- On September 6, 2018, Lorne Turman pleaded guilty in federal court for his role in a series of armed robberies throughout San Diego County. See U.S. v. Bickham, et al., 18-CR-2557-JLS. In his plea agreement, Turman admitted that he used a shotgun to rob a series of local businesses (known to local media as the “Grinch Bandit” robbery series). Under the terms of the agreement, the United States will be recommending a 42-year prison sentence for Turman.
- On July 18, 2018, Tony Hwong, a Westside Luni Mob gang member, was sentenced to 10 years in federal prison for possessing a firearm while selling methamphetamine. See U.S. v. Hwong, 18-CR-059-WQH. Hwong was originally arrested by members of the San Diego Police Department during a probation sweep but was diverted for federal prosecution based on the threat he posed to the community.
- On October 2, 2018, Chad Kipper, the former CEO of the Freedom Fighters Foundation, was convicted of felony gun trafficking. See U.S. v. Kipper, 18-CR-2460-BAS. Kipper admitted that he had falsely claimed to be an Arizona resident during fourteen firearms-purchases in Arizona during 2016. Learn more about Kipper’s prosecution.
The United States Attorney’s Office furthers PSN’s prevention mission by convening stakeholders, forging diverse partnerships, providing mentors, and using the following novel approaches to reduce violent crime:
- Because youth are often groomed and recruited by gangs before middle school, the USAO partnered with community groups as well as county health, local law enforcement and school officials to launch “Success Agents,” an innovative program that offers at-risk 4th graders at Porter Elementary mentors and wrap-around support from 4th through 8th grade. A USAO-led team meets weekly with Success Agents kids, providing interactive workshops to improve decision-making, foster relationships and academic achievement, and expand horizons. Based on promising initial results, the San Diego Juvenile Justice Commission honored Success Agents for impressive teamwork in action and the San Diego District Attorney’s Office expanded it earlier this year to an additional elementary school.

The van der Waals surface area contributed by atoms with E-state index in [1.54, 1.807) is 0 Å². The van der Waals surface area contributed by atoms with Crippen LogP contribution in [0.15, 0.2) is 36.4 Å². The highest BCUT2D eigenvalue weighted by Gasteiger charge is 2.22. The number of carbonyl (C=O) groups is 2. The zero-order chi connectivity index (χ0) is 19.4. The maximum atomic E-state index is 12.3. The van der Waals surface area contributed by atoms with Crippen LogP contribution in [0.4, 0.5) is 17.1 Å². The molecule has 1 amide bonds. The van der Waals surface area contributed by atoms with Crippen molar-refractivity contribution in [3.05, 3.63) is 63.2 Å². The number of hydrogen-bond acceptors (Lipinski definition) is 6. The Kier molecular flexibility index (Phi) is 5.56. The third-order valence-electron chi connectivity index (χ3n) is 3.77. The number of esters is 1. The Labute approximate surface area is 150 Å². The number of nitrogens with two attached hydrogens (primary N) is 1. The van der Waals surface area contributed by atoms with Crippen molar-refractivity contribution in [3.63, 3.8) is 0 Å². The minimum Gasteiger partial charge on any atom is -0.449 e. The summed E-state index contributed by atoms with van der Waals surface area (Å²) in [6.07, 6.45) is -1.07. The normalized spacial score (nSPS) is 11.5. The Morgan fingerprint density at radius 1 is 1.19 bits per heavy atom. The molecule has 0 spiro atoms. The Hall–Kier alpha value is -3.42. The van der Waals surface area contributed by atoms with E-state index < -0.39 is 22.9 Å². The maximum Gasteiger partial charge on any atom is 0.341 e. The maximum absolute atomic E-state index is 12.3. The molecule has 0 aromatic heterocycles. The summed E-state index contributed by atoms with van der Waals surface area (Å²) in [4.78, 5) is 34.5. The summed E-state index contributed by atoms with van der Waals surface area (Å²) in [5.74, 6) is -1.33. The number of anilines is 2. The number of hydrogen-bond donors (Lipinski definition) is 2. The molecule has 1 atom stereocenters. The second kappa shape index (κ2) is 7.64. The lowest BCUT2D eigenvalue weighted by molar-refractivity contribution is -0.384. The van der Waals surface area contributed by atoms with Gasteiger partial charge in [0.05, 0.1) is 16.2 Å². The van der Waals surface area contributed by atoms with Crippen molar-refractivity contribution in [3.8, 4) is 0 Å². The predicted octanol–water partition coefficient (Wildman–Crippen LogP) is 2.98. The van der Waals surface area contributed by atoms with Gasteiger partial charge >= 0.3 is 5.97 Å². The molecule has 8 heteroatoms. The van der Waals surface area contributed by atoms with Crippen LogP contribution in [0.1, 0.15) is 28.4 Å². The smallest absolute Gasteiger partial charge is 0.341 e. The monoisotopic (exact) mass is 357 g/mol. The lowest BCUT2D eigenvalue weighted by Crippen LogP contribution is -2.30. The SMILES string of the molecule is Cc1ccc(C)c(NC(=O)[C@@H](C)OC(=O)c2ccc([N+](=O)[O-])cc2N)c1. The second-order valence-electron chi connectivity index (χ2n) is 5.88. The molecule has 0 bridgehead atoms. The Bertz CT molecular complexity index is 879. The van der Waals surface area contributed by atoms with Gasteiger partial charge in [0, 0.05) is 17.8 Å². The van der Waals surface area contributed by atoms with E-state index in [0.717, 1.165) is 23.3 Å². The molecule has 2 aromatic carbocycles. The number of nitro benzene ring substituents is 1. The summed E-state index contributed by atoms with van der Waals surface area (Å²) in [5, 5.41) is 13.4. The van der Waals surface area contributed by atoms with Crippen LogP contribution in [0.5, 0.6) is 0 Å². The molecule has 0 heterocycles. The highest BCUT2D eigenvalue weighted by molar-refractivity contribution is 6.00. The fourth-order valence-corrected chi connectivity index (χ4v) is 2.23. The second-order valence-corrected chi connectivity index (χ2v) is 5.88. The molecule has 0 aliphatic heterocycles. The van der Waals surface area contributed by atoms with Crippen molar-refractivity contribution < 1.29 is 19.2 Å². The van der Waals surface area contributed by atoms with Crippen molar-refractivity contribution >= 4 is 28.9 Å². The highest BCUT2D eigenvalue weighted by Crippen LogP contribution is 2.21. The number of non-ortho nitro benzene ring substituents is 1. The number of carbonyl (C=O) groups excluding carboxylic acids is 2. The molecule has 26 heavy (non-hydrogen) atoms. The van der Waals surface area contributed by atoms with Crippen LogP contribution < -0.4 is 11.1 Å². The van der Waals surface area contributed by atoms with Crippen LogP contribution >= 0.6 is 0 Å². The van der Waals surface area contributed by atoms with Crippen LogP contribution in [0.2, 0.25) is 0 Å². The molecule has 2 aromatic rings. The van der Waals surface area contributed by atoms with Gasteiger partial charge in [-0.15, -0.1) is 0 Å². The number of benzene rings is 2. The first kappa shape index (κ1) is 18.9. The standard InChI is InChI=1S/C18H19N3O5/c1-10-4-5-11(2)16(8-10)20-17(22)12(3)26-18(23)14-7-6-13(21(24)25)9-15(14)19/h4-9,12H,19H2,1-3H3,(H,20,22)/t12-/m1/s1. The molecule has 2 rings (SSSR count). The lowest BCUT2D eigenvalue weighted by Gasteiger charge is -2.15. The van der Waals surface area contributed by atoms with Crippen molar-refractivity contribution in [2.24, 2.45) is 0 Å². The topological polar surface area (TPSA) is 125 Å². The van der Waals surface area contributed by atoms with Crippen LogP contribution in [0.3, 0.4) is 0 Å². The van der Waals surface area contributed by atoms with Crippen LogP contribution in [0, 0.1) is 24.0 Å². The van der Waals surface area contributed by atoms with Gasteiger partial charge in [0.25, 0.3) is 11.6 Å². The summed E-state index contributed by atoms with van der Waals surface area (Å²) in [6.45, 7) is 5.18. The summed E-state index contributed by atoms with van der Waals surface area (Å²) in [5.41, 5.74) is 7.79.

- The USAO coordinates an 8-week Project Lead program in targeted elementary schools in a Southeast San Diego neighborhood affected by gangs and violent crime. The team’s efforts significantly expanded youth education on drug, alcohol and gang refusal skills, preparing more than 1,500 vulnerable 5th graders to make wise choices when asked to join gangs, use drugs, tag a building, or skip school. The program also builds strong relationships between students and federal law enforcement agents from many agencies, including the USAO, CBP, the Secret Service, and the U.S. Marshal’s Service.
- The USAO participates in the city’s creative Community Assistance Support Team (CAST), a stakeholder group designed to curb gang violence by partnering police with former gang and community members. Members work together immediately after shootings to prevent retaliation and escalation. Through CAST, the USAO meets regularly with police officers, Deputy Sheriffs, community activists, local pastors and community leaders to review violent incidents, discuss resources and needs, share information, and solve problems.
These enforcement actions and partnerships are part of Project Safe Neighborhoods (PSN), a program bringing together all levels of law enforcement and the communities they serve to reduce violent crime and make our neighborhoods safer for everyone. Attorney General Jeff Sessions reinvigorated PSN in 2017 as part of the Department’s renewed focus on targeting violent criminals, directing all U.S. Attorney’s Offices to work in partnership with federal, state, local, and tribal law enforcement and the local community to develop effective, locally based strategies to reduce violent crime. Learn more about Project Safe Neighborhoods.